Healthcare records should reflect an accurate ICD 10 code for speech delay. This can help other professionals working with the child understand the nature of his or her speech delay. 

Speech therapy for delayed speech

If a child has a speech delay, early intervention through speech therapy can improve his or her speech and language impairments. 

Several specific speech and language impairments are associated with a speech delay, including: 

According to research, early identification and intervention for a speech delay can improve the child’s outcomes, in addition to improving adaptive skills and reducing behavioral issues.

To build speech and language skills during a critical time period and help prevent later communication and academic difficulties, early intervention for speech is crucial.  

Treatment techniques for delayed speech

SLPs can utilize specific treatment strategies in speech therapy to improve skills in a child who has a speech delay.

Treatment techniques include:
  • Play-based therapy
    • Includes strategies like modeling functional play and turn-taking 
  • Articulation therapy 
    • Verbal, visual, and tactile cues can be provided to teach the child to produce new sounds and more accurately articulate currently produced sounds. 
  • Language therapy 
    • Providing choices, expanding on utterances to encourage the child to produce phrases 
  • Augmentative and Alternative Communication (AAC) 
    • Using pictures or speech generating devices to facilitate communication. 

Multiple studies have supported the idea that family engagement is a key component of early intervention services, including speech therapy. Families can help provide valuable insight to the therapist about the child’s skills, areas of difficulty, motivators, and learning style. 

By actively participating in treatment sessions, parents can practice speech and language stimulation strategies while being coached by the SLP. Parents can then continue using these strategies during daily routines to improve the child’s progress and carryover.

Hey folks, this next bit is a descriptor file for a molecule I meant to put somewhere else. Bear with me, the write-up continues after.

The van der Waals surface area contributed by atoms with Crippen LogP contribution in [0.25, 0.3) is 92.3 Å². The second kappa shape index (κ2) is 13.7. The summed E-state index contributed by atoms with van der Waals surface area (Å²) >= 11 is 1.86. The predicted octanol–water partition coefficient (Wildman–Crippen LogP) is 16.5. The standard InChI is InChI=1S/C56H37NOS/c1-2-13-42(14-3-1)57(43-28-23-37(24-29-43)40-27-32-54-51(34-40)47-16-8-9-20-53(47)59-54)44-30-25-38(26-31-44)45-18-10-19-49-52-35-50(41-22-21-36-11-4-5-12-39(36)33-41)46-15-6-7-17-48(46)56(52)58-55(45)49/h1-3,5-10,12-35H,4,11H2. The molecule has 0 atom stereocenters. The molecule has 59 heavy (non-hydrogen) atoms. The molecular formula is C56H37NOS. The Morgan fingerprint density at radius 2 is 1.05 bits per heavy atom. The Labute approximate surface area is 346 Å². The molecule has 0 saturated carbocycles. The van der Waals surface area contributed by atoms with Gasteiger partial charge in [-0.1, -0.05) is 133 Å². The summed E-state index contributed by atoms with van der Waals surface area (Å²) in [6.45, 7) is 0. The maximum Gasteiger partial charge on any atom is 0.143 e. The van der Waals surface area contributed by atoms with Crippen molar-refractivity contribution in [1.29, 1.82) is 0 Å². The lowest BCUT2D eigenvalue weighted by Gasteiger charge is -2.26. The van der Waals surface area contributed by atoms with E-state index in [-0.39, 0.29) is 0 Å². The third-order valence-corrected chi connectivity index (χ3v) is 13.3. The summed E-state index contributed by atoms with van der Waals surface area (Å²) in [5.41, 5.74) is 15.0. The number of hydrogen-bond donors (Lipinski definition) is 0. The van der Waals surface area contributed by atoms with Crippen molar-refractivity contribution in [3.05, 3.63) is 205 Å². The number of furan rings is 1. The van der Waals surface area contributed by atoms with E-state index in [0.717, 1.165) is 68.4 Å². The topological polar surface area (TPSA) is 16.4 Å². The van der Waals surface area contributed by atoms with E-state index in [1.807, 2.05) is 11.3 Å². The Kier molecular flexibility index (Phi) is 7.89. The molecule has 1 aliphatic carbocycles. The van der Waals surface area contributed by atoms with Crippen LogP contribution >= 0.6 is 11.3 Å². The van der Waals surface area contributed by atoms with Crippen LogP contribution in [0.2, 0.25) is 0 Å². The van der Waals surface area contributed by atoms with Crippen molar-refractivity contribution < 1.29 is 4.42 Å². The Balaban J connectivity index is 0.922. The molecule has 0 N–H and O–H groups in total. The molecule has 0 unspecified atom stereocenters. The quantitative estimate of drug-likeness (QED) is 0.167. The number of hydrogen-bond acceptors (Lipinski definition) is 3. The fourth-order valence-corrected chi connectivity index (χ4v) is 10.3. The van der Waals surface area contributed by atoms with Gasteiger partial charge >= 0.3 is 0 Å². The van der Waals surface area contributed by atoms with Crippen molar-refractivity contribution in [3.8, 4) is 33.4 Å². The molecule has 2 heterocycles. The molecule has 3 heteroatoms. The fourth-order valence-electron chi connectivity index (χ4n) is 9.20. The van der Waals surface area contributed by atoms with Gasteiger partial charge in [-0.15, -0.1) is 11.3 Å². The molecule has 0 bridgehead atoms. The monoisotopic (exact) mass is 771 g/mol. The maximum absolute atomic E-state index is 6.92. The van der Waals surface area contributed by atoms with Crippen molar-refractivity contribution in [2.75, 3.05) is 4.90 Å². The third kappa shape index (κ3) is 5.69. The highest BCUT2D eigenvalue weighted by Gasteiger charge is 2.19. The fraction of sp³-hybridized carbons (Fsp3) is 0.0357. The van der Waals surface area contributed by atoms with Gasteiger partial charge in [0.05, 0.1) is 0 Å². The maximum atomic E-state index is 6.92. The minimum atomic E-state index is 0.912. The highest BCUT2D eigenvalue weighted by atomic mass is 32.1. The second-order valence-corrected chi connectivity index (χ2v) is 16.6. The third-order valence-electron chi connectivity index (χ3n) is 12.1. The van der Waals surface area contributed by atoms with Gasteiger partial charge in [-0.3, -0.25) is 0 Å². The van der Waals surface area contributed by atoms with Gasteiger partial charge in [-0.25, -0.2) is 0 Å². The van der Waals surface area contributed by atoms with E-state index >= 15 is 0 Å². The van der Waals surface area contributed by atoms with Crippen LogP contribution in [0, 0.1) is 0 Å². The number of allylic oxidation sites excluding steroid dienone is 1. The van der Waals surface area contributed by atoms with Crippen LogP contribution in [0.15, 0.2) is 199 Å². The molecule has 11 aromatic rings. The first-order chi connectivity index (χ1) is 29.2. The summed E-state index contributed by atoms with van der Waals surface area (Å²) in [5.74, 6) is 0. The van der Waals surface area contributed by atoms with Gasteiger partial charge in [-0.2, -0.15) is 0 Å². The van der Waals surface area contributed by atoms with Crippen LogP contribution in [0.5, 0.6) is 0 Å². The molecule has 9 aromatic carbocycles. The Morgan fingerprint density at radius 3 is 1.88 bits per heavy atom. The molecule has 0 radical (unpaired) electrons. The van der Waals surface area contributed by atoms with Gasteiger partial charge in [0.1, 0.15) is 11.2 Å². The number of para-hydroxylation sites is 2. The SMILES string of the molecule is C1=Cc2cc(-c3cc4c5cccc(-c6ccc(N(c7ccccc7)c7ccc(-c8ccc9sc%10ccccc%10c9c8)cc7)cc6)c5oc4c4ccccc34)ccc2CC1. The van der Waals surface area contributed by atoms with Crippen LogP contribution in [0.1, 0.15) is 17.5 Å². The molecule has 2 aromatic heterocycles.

Interdisciplinary care for delayed speech

According to the American Speech-Language and Hearing Association (ASHA), team collaboration from families and different professionals working with a child provides the opportunity to problem solve and obtain input from multiple perspectives.  

An interdisciplinary team for a child who has a speech delay may consist of: 
  • Speech-language pathologist 
  • Pediatrician
  • Occupational therapist
  • ABA therapist
  • Physical therapist
  • Psychologist 
  • Developmental pediatrician
  • Audiologist 
  • Early interventionist/Infant-toddler specialist 

These professionals can develop a coordinated treatment plan that includes functional goals that are specified to the child’s overall needs making the correct use of the proper ICD 10 code for speech delay even more important as it may be referenced by other professionals. 

Language delays are the most common types of developmental delays. SLPs and parents should be familiar with the signs and symptoms of speech and language delays. Early identification and intervention can lead to more progress. 

SLPs play an integral role on a multidisciplinary, family-centered team that should be developed to treat a child with a speech and language delay. By using the correct ICD 10 code for speech delay in documentation and billing, the SLP can ensure reimbursement for services.  


Speech therapists working with children with speech and language delays can utilize TheraPlatform, an all-in-one EHR, practice management and teletherapy tool for helpful resources like identifying the correct ICD 10 code for speech delay. Sign up for a free trial of TheraPlatform with no credit card required. Cancel anytime